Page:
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I was part of RTI International team during this summer thanks to Global Studies Summer Award that permitted me to adapt partially, my laptop in a home-office desktop in order to accomplish my main objectives during my internship.

The main task that I had during my internship was to lead the formulation of the component of Past Performance for USAID Mozambique Local Governance Strengthening (LOGOS) proposal. As part of the writer’s group I had the opportunity to gather information of previous projects implemented by RTI and to write the principals goals and lessons learned under three objectives:

– Strengthen Democratic Governance of Targeted Mozambican Institutions

– Strengthen Service Delivery Capacity of Targeted Subnational Governments

– Accelerate Resilient, Broad-Based Economic Growth in Targeted Subnational Territories

The case of Mozambique was very interesting to work. Despite being a long-standing war since 1973 whit fragmented periods of peace. Mozambique signed a peace agreement in 2019 that seeks guarantee democratic transition with decentralization reforms. It is an interesting and also challenging framework for formulating a proposal focused on governance and economic growth, because the sub-national entities, along with more rural districts, are dependent on central funding transfers and lack authority over service sector bureaucrats, service delivery is under-resourced, authority ambiguous and accountability weak.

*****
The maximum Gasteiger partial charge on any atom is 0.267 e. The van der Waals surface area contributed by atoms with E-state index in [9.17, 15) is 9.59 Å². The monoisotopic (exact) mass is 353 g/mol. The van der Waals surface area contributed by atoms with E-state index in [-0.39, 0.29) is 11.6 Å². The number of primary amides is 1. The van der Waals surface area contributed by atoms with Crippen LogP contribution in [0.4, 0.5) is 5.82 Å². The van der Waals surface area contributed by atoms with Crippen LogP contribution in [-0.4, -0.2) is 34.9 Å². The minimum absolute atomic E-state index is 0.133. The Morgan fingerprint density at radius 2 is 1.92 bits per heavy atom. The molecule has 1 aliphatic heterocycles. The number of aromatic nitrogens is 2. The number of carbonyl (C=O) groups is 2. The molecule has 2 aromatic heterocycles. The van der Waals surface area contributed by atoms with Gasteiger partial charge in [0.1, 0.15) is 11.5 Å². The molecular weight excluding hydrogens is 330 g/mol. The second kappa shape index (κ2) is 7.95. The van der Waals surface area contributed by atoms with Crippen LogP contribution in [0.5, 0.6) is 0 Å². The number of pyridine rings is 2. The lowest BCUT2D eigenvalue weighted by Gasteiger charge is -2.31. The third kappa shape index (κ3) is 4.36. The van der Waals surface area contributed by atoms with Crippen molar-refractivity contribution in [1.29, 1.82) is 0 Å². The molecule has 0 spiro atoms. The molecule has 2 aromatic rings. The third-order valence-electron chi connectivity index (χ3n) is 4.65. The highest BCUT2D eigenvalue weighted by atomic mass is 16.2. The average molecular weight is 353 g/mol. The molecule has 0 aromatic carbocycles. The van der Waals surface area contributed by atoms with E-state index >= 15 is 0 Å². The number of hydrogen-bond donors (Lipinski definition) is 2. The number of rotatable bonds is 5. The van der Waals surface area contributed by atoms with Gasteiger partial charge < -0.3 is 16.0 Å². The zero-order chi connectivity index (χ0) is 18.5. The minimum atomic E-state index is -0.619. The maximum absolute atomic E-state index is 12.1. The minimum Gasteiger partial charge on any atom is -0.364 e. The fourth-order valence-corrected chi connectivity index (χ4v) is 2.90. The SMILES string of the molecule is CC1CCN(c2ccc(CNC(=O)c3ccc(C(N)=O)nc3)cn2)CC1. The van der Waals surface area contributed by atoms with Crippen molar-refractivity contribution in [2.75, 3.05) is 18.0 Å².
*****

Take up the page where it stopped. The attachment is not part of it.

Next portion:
Under this context the team applied the Theory of change to design the proposal. The premises taken for this analysis were that If subnational governments improve knowledge and skills in public financial management, and apply techniques for promotion local economic development, and improve public services, including health and education services, measures of individual agency and human capital for participating youth and adults, who have received improved health, education, and public services, will increase.

For these reasons, the main objective defined was to increase the quantity and quality of sustainable, resilient local public services, provided by participating subnational governments. That meant, the design of a strategy focused on local governance.

The second relevant activity that I had was the revision of the USAID’s Country Development Cooperation Strategy (CDCS) in 20 countries, focused on Governance and Youth. I reviewed the CDCS of: Albania, Angola, Armenia, Azerbaijan, Bangladesh, Bosnia, Bureau for Africa’s Office of Sustainable Development, Cambodia, Central Africa Regional Program for the Environment, Central America and Mexico (CAM), Central Asia, Colombia, Democratic Republic of the Congo, Dominican Republic, East Africa Regional, Eastern and Southern Caribbean, El Salvador, Guatemala, Honduras y Mexico. With this activity I could identify new opportunities for development new proposal and understand how USAID applies the following concepts according to each country context: governance, democracy, accountability, transparency, public administration or public financial management; and then youth, workforce development, employment.  This exercise allowed me to contrast application of the debates taken in class with the USAID’s strategy for many countries.